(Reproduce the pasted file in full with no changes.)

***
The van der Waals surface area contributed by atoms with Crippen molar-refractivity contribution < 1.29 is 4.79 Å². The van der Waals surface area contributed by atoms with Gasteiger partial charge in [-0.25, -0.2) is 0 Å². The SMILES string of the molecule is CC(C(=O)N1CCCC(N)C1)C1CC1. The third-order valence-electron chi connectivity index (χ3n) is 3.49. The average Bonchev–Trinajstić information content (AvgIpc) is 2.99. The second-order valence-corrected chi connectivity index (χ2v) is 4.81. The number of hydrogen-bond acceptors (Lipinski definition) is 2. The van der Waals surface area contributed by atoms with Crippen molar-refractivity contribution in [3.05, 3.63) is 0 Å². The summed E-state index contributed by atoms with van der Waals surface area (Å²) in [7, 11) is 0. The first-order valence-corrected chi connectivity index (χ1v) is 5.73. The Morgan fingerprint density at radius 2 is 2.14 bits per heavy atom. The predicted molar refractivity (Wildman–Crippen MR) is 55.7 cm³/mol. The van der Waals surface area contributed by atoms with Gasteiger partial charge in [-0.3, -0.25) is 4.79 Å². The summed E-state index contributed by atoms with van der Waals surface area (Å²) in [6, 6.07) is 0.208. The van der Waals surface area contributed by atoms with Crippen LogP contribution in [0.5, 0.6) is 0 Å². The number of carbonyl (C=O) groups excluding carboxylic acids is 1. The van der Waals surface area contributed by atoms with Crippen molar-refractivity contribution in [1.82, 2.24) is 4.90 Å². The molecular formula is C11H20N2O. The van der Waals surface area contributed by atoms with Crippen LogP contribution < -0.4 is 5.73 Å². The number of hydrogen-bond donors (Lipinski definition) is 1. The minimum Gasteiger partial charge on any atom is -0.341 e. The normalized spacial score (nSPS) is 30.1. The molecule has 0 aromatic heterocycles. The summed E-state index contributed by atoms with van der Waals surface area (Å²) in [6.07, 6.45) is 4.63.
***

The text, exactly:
The van der Waals surface area contributed by atoms with Crippen molar-refractivity contribution < 1.29 is 4.79 Å². The van der Waals surface area contributed by atoms with Gasteiger partial charge in [-0.25, -0.2) is 0 Å². The SMILES string of the molecule is CC(C(=O)N1CCCC(N)C1)C1CC1. The third-order valence-electron chi connectivity index (χ3n) is 3.49. The average Bonchev–Trinajstić information content (AvgIpc) is 2.99. The second-order valence-corrected chi connectivity index (χ2v) is 4.81. The number of hydrogen-bond acceptors (Lipinski definition) is 2. The van der Waals surface area contributed by atoms with Crippen molar-refractivity contribution in [3.05, 3.63) is 0 Å². The summed E-state index contributed by atoms with van der Waals surface area (Å²) in [7, 11) is 0. The first-order valence-corrected chi connectivity index (χ1v) is 5.73. The Morgan fingerprint density at radius 2 is 2.14 bits per heavy atom. The predicted molar refractivity (Wildman–Crippen MR) is 55.7 cm³/mol. The van der Waals surface area contributed by atoms with Gasteiger partial charge in [-0.3, -0.25) is 4.79 Å². The summed E-state index contributed by atoms with van der Waals surface area (Å²) in [6, 6.07) is 0.208. The van der Waals surface area contributed by atoms with Crippen LogP contribution in [0.5, 0.6) is 0 Å². The number of carbonyl (C=O) groups excluding carboxylic acids is 1. The van der Waals surface area contributed by atoms with Crippen molar-refractivity contribution in [1.82, 2.24) is 4.90 Å². The molecular formula is C11H20N2O. The van der Waals surface area contributed by atoms with Crippen LogP contribution < -0.4 is 5.73 Å². The number of hydrogen-bond donors (Lipinski definition) is 1. The minimum Gasteiger partial charge on any atom is -0.341 e. The normalized spacial score (nSPS) is 30.1. The molecule has 0 aromatic heterocycles. The summed E-state index contributed by atoms with van der Waals surface area (Å²) in [6.07, 6.45) is 4.63.